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Affordable homes house workers

March 17, 2003

State, local programs respond to dearth of federal funding


Inman News Features

Political, business and community leaders need to recast affordable housing as "an issue of jobs and housing or of housing for workers" in order to achieve lasting success in providing such housing at the regional level, according to the authors of a new report by the American Planning Association.

The authors of the report concluded that affordable housing must be described as "crucial to keep a region economically competitive with other regions that already provide such housing."

In the study, "Regional Approaches to Affordable Housing, Planning Advisory Service Report No. 513/514," APA researchers Stuart Meck, FAICP, Rebecca Retzlaff, and James Schwab, AICP, evaluated 23 programs across the nation to find out if they actually resulted in housing production and, if so, how.

The report examines all major types of regional affordable housing programs, including fair-share housing planning in California, New Hampshire and New Jersey; regional housing trust funds, a new phenomenon in California, Ohio, Vermont and Washington; an incentive-based program administered by the Metropolitan Council in the Twin Cities region; affordable housing appeals statutes in Massachusetts, Rhode Island and Connecticut; and private-sector and nonprofit initiatives, including those in the San Francisco Bay Area and Chicago.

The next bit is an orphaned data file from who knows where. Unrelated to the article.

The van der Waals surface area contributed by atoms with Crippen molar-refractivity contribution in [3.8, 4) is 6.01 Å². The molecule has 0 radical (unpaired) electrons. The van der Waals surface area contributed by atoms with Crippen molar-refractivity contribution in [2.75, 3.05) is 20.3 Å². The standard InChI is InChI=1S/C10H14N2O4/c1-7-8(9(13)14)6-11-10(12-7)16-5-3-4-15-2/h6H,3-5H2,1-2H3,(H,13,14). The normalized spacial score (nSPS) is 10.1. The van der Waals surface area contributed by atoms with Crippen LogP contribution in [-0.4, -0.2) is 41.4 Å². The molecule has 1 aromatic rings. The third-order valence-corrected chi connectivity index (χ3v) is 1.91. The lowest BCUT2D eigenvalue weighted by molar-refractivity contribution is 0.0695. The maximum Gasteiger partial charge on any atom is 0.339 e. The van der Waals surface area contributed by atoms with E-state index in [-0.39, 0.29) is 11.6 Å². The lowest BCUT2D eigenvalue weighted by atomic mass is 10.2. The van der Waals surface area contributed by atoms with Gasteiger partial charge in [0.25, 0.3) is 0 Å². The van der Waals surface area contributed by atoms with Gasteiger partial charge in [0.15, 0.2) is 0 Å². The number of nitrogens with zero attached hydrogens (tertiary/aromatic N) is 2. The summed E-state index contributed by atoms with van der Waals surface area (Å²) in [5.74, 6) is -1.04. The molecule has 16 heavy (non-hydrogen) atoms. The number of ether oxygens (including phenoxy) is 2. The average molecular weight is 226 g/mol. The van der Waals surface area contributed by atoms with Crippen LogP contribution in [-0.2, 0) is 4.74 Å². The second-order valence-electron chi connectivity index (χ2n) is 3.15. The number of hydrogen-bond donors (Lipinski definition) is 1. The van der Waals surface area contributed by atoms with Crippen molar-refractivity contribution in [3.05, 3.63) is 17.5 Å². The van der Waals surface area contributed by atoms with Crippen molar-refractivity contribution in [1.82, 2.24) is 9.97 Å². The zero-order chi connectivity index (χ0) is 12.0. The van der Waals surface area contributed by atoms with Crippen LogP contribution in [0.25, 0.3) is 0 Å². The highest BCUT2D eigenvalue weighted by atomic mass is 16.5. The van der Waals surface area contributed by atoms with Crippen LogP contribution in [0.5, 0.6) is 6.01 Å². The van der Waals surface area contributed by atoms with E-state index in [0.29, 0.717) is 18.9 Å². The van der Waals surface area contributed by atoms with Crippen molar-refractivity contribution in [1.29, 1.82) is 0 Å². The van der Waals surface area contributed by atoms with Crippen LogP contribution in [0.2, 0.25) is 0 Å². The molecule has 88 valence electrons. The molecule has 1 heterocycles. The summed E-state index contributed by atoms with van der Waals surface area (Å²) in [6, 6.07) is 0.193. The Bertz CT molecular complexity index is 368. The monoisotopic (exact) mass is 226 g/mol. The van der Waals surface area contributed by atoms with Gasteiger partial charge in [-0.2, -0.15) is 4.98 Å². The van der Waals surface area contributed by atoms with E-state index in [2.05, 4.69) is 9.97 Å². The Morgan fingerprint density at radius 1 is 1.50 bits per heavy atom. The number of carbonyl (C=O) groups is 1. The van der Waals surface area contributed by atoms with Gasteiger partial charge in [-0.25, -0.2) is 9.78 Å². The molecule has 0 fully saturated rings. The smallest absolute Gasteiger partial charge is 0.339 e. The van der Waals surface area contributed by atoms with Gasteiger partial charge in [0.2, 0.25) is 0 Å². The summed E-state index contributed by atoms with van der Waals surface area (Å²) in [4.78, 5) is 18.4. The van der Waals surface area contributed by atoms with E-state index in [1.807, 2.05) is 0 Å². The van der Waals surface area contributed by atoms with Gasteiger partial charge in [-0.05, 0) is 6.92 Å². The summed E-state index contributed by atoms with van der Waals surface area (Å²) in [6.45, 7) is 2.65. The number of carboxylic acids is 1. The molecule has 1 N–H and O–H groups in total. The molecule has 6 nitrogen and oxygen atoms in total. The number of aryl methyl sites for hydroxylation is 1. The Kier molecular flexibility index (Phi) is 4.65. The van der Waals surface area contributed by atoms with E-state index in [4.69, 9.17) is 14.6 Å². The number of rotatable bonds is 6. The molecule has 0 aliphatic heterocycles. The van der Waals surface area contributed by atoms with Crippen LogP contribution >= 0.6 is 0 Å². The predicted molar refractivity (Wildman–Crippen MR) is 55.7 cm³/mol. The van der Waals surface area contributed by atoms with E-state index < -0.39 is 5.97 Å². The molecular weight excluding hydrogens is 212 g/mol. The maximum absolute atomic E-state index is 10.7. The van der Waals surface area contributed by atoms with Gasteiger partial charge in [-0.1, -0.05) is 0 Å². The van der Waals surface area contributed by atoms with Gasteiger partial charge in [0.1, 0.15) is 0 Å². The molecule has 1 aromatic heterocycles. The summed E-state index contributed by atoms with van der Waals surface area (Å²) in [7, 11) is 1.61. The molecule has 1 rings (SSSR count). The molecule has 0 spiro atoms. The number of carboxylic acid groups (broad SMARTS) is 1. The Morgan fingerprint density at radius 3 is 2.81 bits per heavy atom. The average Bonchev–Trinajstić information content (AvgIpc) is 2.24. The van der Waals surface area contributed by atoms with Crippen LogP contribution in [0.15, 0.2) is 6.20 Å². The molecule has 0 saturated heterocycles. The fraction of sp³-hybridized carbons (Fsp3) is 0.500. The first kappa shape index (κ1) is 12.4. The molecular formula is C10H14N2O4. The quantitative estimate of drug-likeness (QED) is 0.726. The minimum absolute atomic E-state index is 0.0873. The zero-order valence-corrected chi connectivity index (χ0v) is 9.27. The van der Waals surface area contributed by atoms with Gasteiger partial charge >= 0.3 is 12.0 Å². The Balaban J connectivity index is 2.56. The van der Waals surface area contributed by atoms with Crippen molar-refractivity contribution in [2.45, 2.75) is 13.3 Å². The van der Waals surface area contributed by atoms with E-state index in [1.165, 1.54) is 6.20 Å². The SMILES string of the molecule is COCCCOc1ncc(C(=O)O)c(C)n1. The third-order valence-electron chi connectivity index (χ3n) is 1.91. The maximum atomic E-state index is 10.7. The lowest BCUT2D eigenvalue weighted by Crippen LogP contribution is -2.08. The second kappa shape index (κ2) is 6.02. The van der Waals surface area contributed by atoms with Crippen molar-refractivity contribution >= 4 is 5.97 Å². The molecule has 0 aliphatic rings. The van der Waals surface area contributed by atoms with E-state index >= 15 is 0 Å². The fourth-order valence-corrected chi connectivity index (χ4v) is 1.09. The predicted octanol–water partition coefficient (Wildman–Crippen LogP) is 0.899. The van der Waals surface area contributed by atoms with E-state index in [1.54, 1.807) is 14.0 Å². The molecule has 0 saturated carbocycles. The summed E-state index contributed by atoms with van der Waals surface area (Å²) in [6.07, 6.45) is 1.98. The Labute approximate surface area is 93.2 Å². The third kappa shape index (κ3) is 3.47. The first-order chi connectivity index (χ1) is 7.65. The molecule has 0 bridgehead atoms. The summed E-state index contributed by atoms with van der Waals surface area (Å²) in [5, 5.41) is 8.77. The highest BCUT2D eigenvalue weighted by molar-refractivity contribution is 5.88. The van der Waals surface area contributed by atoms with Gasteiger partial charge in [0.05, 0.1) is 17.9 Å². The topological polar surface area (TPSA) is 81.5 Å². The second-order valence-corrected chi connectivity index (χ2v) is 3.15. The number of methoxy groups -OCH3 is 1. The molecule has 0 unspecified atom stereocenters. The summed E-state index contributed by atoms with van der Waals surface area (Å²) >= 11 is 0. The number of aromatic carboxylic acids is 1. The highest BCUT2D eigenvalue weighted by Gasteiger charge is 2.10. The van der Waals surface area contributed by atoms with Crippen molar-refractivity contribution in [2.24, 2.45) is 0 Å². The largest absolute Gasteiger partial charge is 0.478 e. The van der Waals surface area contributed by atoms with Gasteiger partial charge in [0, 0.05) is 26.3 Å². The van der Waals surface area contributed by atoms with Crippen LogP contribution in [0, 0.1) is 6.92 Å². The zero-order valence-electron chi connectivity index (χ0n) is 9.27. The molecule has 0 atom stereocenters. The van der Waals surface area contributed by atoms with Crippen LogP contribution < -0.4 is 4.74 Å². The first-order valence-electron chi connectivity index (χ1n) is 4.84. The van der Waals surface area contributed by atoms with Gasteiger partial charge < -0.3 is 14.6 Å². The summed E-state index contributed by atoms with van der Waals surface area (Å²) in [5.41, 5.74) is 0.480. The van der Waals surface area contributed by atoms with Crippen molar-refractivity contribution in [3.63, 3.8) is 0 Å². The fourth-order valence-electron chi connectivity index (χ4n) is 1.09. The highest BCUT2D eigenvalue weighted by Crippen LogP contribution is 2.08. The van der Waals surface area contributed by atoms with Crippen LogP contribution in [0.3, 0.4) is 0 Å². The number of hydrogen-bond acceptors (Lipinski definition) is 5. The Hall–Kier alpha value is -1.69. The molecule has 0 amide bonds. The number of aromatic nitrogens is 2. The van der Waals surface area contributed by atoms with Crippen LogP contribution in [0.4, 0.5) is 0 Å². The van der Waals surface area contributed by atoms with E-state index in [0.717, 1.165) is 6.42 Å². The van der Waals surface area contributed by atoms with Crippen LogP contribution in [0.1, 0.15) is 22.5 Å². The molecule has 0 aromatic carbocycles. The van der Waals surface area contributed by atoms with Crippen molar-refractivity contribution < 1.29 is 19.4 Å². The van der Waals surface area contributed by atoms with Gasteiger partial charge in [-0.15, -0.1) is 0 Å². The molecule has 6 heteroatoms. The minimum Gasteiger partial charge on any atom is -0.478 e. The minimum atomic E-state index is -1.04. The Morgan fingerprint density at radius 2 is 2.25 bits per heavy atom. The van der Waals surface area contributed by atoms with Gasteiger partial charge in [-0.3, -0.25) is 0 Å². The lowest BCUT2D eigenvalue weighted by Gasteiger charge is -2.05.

In each case, the report identifies how many units of affordable housing were actually produced, rather than merely planned.

"The federal government withdrew support for regional affordable housing programs nearly a quarter of a century ago," said Stuart Meck, a senior research fellow at APA. "States and local governments had to step in to fill a considerable void."

Meck said the researchers were impressed with the continuing impact of the controversial fair-share housing planning program in New Jersey. The state's Council on Affordable Housing establishes numerical affordable housing goals for local governments under a system prompted by antiexclusionary zoning rulings, known as the Mount Laurel cases, by the New Jersey supreme court in 1975 and 1983. Forty-eight percent of New Jersey's cities and towns were participating in the program as of 2001. Since the state began monitoring progress in 1980, 60,731 affordable units were produced.

"The COAH system works because there is a state agency charged with establishing no-nonsense ground rules in terms of how to meet the state-established goals," Meck said. "Added to this is the threat of litigation by builders and nonprofit groups if cities fail to provide realistic housing opportunities."

APA researchers also found good examples of cooperative approaches in the Midwest. A regional housing trust fund in Franklin County and Columbus, Ohio, established in 2000, has grown quickly. Through September 2002, the trust agreed to partially finance more than 780 homes.

The APA report concludes with a chapter recommending a program of best- and second-best practices to establish effective regional housing programs.

The U.S. Department of Housing and Urban Development, the Fannie Mae Foundation, and APA funded the study.

APA is a nonprofit public interest and research organization committed to urban, suburban, regional and rural planning.

Copyright: Inman News Service



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